Legal ruling 396

Franchise Tax Board - Legal Division

August 9, 1976

Taxation of Income Generated by the Offshore Oil Operations of a Unitary Business -- Modification of Legal Ruling No. 366

Facts and Discussion

In Legal Ruling 366 it was concluded that the outer Continental Shelf Lands Act (67 Stat. 462, 43 U.S.C. §§ 1,331, et seq.), hereinafter called "the act," did not apply to the operations of floating drilling barges. This conclusion was reached upon the basis of a number of federal cases which considered wrongful death or injury actions under the Jones Act (46 U.S.C. § 688), and which held such structures to be vessels rather than "artificial islands and fixed structures" expressly covered by the act. See e.g., Offshore Company v. Robison, 266 Fed.2d 769 (1959). Upon further consideration and for the reasons set forth below, it has now been concluded that for purposes of state income taxation such drilling barges are covered by the act and, consequently, the operations of such barges which are conducted on the outer continental shelf are exempt from state taxation.

43 U.S.C. § 1,333 provides in part:

(a)(i) The constitution and laws and civil and political jurisdiction of the United States are extended to the subsoil and seabed of the outer Continental shelf and to all artificial islands and fixed structures which may be erected thereon for the purpose of exploring for, developing, removing, and transporting resources therefrom, . . . .

(2) . . . state taxation laws shall not apply to the outer Continental shelf
. . . . (Emphasis added.)

From the above it seems clear that exploring for resources on the outer Continental shelf is an activity covered by the act. And the fact is that exploring for oil thereon usually involves the use of drilling barges. If, after a well is brought in, the well and all supporting pumping structures are exempt from state taxation, it would appear to follow that the activities required to discover the oil should be exempt.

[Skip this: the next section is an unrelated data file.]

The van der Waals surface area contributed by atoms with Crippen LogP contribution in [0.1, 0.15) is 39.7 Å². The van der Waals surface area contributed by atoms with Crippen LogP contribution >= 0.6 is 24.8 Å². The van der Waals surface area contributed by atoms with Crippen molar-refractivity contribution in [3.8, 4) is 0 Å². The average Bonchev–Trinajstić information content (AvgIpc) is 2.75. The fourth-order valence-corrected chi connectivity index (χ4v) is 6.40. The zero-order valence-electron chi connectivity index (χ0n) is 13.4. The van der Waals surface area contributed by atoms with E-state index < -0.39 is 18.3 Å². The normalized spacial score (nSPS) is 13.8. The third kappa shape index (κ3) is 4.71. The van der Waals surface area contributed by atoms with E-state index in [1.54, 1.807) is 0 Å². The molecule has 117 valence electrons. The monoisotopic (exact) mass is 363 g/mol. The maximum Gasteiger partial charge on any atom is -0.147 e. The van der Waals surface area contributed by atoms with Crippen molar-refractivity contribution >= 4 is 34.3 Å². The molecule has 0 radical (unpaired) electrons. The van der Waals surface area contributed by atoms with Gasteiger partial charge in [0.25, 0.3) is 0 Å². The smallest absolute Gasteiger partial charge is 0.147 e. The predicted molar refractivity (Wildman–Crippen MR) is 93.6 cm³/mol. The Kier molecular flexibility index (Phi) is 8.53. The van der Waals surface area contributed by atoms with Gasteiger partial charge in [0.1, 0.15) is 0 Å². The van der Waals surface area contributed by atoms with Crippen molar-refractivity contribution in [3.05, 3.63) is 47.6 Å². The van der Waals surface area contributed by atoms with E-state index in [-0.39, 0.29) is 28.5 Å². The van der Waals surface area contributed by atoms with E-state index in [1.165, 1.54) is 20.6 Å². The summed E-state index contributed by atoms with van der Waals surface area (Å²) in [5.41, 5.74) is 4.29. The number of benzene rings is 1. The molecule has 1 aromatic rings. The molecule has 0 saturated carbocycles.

Furthermore, running throughout the federal wrongful death cases cited in Legal Ruling 366 is a consistent theme that the Jones Act is to be interpreted liberally so as to spread its benefits as widely as possible. While no cases dealing with state taxation under the act have been discovered, the flat prohibition contained in the act does not suggest any liberality toward state taxation was intended.

It is therefore concluded that the act prohibits states from taxing the activities of drilling barges operating on the outer Continental shelf. Apportionment factors associated with such activities will only be reflected in the denominator of the formula.

It will be noted that the opinion expressed herein will not change the actual computation of the measure of the tax from that set forth in Legal Ruling 366. This ruling is promulgated merely to place the analysis on a more sound legal basis.

That portion of Legal Ruling 366 which is inconsistent with the holding herein is hereby revoked.